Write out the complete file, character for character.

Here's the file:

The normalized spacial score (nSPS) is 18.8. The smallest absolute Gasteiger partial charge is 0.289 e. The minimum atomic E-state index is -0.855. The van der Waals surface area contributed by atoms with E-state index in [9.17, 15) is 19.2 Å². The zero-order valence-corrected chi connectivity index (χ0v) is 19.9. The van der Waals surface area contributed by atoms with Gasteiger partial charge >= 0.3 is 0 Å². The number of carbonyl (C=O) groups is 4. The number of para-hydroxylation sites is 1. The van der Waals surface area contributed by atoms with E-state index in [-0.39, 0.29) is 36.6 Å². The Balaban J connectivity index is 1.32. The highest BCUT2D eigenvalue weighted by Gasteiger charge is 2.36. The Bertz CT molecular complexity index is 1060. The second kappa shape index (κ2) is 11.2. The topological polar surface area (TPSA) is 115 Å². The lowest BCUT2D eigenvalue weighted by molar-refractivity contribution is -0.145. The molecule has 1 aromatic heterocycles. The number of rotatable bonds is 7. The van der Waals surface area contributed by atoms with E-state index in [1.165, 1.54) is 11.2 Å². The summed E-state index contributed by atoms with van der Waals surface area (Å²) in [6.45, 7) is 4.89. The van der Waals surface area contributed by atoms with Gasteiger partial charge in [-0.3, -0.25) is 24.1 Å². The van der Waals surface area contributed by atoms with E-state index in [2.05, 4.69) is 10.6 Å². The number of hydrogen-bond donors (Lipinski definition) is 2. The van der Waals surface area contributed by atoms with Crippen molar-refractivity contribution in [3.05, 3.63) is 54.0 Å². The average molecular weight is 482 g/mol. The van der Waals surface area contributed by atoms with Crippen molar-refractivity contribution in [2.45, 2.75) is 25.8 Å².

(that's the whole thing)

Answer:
The normalized spacial score (nSPS) is 18.8. The smallest absolute Gasteiger partial charge is 0.289 e. The minimum atomic E-state index is -0.855. The van der Waals surface area contributed by atoms with E-state index in [9.17, 15) is 19.2 Å². The zero-order valence-corrected chi connectivity index (χ0v) is 19.9. The van der Waals surface area contributed by atoms with Gasteiger partial charge >= 0.3 is 0 Å². The number of carbonyl (C=O) groups is 4. The number of para-hydroxylation sites is 1. The van der Waals surface area contributed by atoms with E-state index in [-0.39, 0.29) is 36.6 Å². The Balaban J connectivity index is 1.32. The highest BCUT2D eigenvalue weighted by Gasteiger charge is 2.36. The Bertz CT molecular complexity index is 1060. The second kappa shape index (κ2) is 11.2. The topological polar surface area (TPSA) is 115 Å². The lowest BCUT2D eigenvalue weighted by molar-refractivity contribution is -0.145. The molecule has 1 aromatic heterocycles. The number of rotatable bonds is 7. The van der Waals surface area contributed by atoms with E-state index in [1.165, 1.54) is 11.2 Å². The summed E-state index contributed by atoms with van der Waals surface area (Å²) in [6.45, 7) is 4.89. The van der Waals surface area contributed by atoms with Gasteiger partial charge in [-0.3, -0.25) is 24.1 Å². The van der Waals surface area contributed by atoms with E-state index in [2.05, 4.69) is 10.6 Å². The number of hydrogen-bond donors (Lipinski definition) is 2. The van der Waals surface area contributed by atoms with Crippen molar-refractivity contribution in [3.05, 3.63) is 54.0 Å². The average molecular weight is 482 g/mol. The van der Waals surface area contributed by atoms with Crippen molar-refractivity contribution in [2.45, 2.75) is 25.8 Å².